Insilico Medicine Brings First AI-Designed Drug to Clinical Trials

Image of a pill on a background of zeros and ones to indicate how artificial intelligence and deep learning can help predict drug-drug interactions
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Insilico Medicine, an artificial intelligence (AI) company based in New York and Hong Kong, has brought the first AI-designed and discovered drug candidate to clinical trials in less than three years.

The drug candidate is designed to target idiopathic pulmonary fibrosis, a rare lung disease with a poor prognosis affecting 13-20 people per 100,000 around the world. There is currently a lack of treatments available for this lung disease.

The first-in-human trial is microdosing healthy volunteers with the small molecule drug candidate, currently known as ISM001-055, and is taking place in Australia.

Insilico Medicine has developed a machine learning model called Generative Tensorial Reinforcement Learning (GENTRL) that uses neural networks to search for new drug targets.

“Deep generative models are machine learning techniques that use neural networks to produce new data objects. These techniques can generate objects with certain properties, such as activity against a given target, that make them well suited for the discovery of drug candidates,” explained Alex Zhavoronkov, Founder and CEO of Insilico Medicine, and co-authors in a 2019 Nature Biotechnology paper describing the method.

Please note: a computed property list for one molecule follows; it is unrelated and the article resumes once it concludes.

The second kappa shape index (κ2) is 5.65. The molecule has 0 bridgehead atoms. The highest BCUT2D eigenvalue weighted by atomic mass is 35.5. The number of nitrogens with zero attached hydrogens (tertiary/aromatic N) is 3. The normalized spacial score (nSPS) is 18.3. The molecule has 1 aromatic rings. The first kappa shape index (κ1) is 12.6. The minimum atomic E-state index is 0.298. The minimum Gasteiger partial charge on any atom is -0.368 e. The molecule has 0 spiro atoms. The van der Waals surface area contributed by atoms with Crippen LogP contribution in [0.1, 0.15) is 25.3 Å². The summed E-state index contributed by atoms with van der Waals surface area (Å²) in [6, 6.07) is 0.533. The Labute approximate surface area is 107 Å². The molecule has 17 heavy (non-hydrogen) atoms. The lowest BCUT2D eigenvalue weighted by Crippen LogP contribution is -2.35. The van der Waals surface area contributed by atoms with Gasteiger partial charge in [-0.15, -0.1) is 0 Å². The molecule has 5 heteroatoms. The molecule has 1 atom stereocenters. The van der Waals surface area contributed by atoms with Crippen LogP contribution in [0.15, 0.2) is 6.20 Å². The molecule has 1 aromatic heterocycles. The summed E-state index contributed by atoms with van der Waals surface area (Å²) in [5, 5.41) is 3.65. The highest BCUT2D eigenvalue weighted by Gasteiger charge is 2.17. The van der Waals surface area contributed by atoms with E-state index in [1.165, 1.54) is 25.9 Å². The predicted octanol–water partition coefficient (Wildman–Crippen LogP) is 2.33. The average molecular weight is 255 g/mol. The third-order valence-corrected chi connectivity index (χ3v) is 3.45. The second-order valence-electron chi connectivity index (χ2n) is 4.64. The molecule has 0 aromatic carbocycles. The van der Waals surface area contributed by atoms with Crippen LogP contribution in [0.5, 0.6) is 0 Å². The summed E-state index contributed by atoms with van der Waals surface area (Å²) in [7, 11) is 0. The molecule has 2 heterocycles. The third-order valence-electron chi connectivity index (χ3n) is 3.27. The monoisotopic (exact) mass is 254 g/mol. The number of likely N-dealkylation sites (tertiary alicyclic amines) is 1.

According to the company, this is the first time a drug target has been developed entirely using AI from target discovery to drug development to human trials.

“We are very pleased to see Insilico Medicine’s first antifibrotic drug candidate entering into the clinic… to our knowledge the drug candidate is the first ever AI-discovered novel molecule based on an AI-discovered novel target,” said Feng Ren, CSO of Insilico Medicine, in a press statement.

The company has developed a platform called Pharma.AI that encompasses target identification, production of new molecules and prediction of clinical trial outcomes. This platform was used to develop ISM001-055 to the preclinical stage in less than 18 months for $2.6M. In February this year, the company announced it had discovered a preclinical candidate drug and 9 months later it has started its first clinical trial.

The timing and costs of this project are impressive given that standard preclinical drug development costs are over $430M and the timing can take between 3-6 years to complete.

Zhavoronkov emphasizes that another factor the company has overcome is that very few companies actually manage to take a prospective drug all the way to clinical trials.

“There are very few examples of a pharmaceutical company discovering a new target for a broad range of diseases, designing a novel molecule, and initiating human clinical trials. To my knowledge, nobody has achieved this with AI to-date,” he explained.

“The failure rates in preclinical target discovery are very high and even after the targets are validated in animal models, over half of Phase 2 clinical trials fail primarily due to the choice of target.”

Of course, it has yet to be seen how successful their candidate will be in later trials, but if it is effective this process has the potential to revolutionize the drug development space and allow the design of more targeted drugs in areas of unmet medical need.

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